Skip to comments.Refuse to give in - “She is just Jesse”
Posted on 01/18/2011 3:02:07 AM PST by Cincinatus' Wife
Jesse was adopted by Ron and Anne Landry when she was just 2 days old.
I started playing basketball when I was about 3, she said. I started to really like it a few years later, and my brothers would work with me. They didnt go easy on me. They knew I had to work harder than everyone else.
She was always so determined, Anne said. You couldnt tell her that she couldnt do anything.
Nimitz coach Debbie Jackson caught her first glimpse of Jesse when she was playing for the Teague Middle School eighth-grade team. One of the officials didnt show up for a game, so Jackson was asked to step in.
Jesse was playing, and I noticed that she was pretty good right away, Jackson said. I didnt notice she was missing a hand until about five minutes into the game. She just moves so well and plays so well that you just dont notice.
Other coaches have. Early in the season, when Jesse would enter a game, defenders would back off.
They thought I wouldnt be any good because of my arm, she said.
The Nimitz players on the bench would giggle and wait for it an open shot, a made 3-pointer and a lot of surprised opponents.
She is an instant offensive spark for us, Jackson said. She shoots really well, and she is so fast, so she gets our offense moving.
She averages about seven points and three assists per game this season off the bench. With 13 steals, she also is one of the best defenders for the 11-11 Cougars.
No one in her life looks at her as the girl missing a hand or treats her differently, Anne said. She is just Jesse.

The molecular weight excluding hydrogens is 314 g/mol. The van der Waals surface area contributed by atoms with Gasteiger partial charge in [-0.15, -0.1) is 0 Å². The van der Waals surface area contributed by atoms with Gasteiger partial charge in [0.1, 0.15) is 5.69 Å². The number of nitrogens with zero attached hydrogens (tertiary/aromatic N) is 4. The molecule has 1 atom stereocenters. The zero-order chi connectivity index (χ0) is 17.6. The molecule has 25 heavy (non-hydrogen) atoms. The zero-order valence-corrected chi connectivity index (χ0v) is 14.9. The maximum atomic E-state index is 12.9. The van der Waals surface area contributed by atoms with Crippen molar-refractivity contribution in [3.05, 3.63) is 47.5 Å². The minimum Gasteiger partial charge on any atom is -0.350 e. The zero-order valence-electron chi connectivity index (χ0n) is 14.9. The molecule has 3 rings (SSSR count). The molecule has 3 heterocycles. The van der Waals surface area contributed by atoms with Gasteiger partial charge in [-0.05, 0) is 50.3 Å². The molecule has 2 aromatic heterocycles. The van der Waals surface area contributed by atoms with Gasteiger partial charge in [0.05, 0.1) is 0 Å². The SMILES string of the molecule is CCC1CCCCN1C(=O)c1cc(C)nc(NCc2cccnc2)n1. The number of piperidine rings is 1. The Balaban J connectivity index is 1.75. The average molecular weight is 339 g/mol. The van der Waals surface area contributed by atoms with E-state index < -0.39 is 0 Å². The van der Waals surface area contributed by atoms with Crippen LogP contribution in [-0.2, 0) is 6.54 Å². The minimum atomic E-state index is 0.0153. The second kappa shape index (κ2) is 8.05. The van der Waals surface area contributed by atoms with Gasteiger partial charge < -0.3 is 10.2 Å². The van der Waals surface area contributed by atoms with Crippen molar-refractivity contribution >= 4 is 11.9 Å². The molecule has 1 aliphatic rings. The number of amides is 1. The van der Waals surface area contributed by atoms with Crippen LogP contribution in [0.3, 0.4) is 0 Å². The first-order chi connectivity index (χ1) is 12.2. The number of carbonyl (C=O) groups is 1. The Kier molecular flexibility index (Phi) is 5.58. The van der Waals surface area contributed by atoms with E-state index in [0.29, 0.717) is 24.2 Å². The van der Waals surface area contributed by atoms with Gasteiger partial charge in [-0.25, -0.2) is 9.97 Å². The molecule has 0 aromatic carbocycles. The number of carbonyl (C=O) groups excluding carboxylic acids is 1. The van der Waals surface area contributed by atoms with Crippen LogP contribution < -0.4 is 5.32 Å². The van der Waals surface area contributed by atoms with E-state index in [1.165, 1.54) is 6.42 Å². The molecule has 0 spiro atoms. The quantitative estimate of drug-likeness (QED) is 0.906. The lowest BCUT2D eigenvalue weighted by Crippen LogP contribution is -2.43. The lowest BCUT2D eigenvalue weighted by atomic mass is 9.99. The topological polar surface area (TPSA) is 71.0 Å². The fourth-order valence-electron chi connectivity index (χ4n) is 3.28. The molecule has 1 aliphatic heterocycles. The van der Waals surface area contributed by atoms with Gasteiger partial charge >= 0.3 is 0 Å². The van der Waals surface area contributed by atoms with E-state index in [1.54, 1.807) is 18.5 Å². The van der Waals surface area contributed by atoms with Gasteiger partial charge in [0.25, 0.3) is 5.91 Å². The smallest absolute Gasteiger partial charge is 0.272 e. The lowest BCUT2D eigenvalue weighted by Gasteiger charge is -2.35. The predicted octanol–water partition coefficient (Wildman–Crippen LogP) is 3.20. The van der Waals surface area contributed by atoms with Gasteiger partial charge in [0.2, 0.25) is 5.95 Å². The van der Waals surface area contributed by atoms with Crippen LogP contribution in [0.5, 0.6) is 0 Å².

(Excerpt) Read more at chron.com ...
And it is a feel good story, except for the people she plays against. How would you like having a stump waved in your face while on defense or trying to get the ball? And if you foul her, what will the crowd reaction be?
Awesome. She’s a winner before she even steps on the court.
Can’t you just applaud her resolve and success?
Thanks for the posting C.W.
As a kid in Decatur, Ill back in the early 60’s one of my classmates and playmates was missing most of his right arm at the elbow,IIRC. Ir didn’t slow him down a bit, he played a pretty mean game of baseball:-)
My niece was born with the same affliction, nothing slows her down. About the only problem she has is cutting her steak. The biggest problem with her handicap is the stares she gets out in public. She does not seem to be bothered with it but it bugs the hell out of me.
She realizes the public has a problem, not her. She sounds very grounded.
I love the part of how she inspires her team.
That’s pure gold.
She embodies the American spirit of “Gitt’er done!”
Your comment about a stump was out of bounds and uncalled for.
Inspiration for all of us. Especially in that smile. Very heart-warming.